WHHRRRRRR. CHNK. CHNK. CHNNNNNNKKKK. No, I’m not choking. I’m reminiscing about heady days perched before a Commodore 64, eagerly awaiting something amazing rocking up on the screen of a rubbish portable telly, by way of a floppy disk, a cable, and what to my mind back then felt like magic. But some of that magic has now been extinguished by the Sauron of reality. And that’s because floppy disks are dead.
At least, the 5¼in ones I once used are. My Facebook feed recently displayed news that C64 software publisher Psytronik Software has discontinued its budget range of disk games, due to dwindling floppy supplies. (The premium line has a dreaded ‘while stocks last’ temporary stay of execution.) Reboot of classic C64 magazine Zzap!64 has followed suit, shuttering its disk covermount Patreon tier forever.
Why floppies were fab
This all shouldn’t come as a shock. Floppy disks have been around since the mid-1970s, when IBM had to make the tricky decision whether they should be used as a storage medium, an angular frisbee, or a weapon prized by tech-savvy ninjas. Even so, I couldn’t help but feel sad they were finally – albeit many years after they ceased to be commercially viable – about to disappear for good.
I’ve in the past been vocal about my belief cassette tapes were always rubbish and should be consigned to history. A big part of that was how awful they were as a games medium. Sure, they were cheap. When I was a kid, petrol stations sold rubbish budget games for two quid. But tapes were also prone to getting eaten by a player. And even when that didn’t happen, they were slow.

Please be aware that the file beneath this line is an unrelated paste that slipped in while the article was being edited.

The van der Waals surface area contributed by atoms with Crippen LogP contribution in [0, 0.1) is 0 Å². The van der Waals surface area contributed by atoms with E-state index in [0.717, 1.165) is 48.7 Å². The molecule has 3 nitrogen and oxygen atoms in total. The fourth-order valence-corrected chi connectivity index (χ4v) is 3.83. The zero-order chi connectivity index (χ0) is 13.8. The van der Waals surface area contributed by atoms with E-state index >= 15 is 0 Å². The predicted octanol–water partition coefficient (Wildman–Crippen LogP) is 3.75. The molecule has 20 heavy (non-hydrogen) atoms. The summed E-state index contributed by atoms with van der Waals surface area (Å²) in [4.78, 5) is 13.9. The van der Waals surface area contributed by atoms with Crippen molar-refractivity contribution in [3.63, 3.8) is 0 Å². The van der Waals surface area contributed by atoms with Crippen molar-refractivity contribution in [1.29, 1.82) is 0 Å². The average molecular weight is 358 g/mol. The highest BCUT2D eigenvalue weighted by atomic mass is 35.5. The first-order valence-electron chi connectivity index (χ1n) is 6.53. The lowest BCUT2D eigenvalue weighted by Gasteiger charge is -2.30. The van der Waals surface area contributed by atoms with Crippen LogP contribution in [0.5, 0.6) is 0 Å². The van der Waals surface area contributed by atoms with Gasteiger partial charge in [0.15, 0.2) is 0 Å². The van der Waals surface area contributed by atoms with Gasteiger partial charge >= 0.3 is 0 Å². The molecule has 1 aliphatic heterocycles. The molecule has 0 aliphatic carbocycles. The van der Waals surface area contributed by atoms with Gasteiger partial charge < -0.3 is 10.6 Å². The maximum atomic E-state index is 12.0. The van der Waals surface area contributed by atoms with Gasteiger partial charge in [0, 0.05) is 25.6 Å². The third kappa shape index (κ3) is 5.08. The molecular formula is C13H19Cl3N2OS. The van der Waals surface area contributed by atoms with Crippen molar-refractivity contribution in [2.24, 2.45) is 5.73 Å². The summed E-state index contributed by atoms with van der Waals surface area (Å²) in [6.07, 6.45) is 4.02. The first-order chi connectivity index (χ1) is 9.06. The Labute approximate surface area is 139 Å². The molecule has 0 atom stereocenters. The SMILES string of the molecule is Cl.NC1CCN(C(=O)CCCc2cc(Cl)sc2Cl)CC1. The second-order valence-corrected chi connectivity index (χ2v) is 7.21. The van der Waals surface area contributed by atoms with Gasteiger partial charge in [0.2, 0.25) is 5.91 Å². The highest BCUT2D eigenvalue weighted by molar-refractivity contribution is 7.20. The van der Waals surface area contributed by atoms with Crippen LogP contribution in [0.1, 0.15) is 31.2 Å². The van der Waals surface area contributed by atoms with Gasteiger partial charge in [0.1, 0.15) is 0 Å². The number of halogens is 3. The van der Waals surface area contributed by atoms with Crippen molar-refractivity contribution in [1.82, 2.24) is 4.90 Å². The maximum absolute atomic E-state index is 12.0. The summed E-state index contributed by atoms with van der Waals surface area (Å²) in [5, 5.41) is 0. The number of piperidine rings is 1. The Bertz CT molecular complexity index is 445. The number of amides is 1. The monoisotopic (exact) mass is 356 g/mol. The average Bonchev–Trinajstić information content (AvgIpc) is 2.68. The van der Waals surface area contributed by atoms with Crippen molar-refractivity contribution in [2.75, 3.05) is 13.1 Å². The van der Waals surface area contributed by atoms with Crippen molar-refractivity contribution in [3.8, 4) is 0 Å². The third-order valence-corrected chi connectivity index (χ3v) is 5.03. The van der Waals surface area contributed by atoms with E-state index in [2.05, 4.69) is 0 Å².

You might get angry on firing up your PS5 and it deciding in that moment to download a colossal update. But every single time you loaded an early C64 title, it’d take 20 minutes to get through the process. Later, turbo-loaders reduced this to a more palatable five minutes, but by then many games were multi-load. And that was hell on cassette, forcing you to rewind and fast-forward a lengthy tape to get to the bit you needed.
By comparison, floppy disks were fast. And they were freeing, due to allowing a computer to get at arbitrary data on demand. This made possible ambitious fare like Little Computer People – a kind of proto-Sims/Tamagotchi mash-up that when reworked for tape made it appear like the titular LCP had received a lobotomy.
Death of the disk
Now, there aren’t enough disks to go round. Despite valiant recycling efforts, we’re at the dregs stage, and no-one is going to produce more. It’s not like hipsters will suddenly be strapping disk drives to their legs – there’s no revival on the way, of the kind vinyl and cassettes enjoyed. And while one bloke in the US soldiers on selling the later (and decidedly less floppy) 3½in format, that business is on borrowed time too.
Before long, the floppy disk will exist solely as a Save symbol in apps too lazy to think of a better design, clicked on by people oblivious to what the medium once represented, while old folks look on with rose-tinted specs and remember the good old days. Although they’ll then probably remember that, actually, SD cards and SSDs are way better. And even if you still use old systems, hardware exists to have them talk to new storage tech with relative ease, giving you an even bigger dash of freedom.
So perhaps extinction of the old is for the best after all. Although good luck getting quality game cover art to fit on a micro SD card label.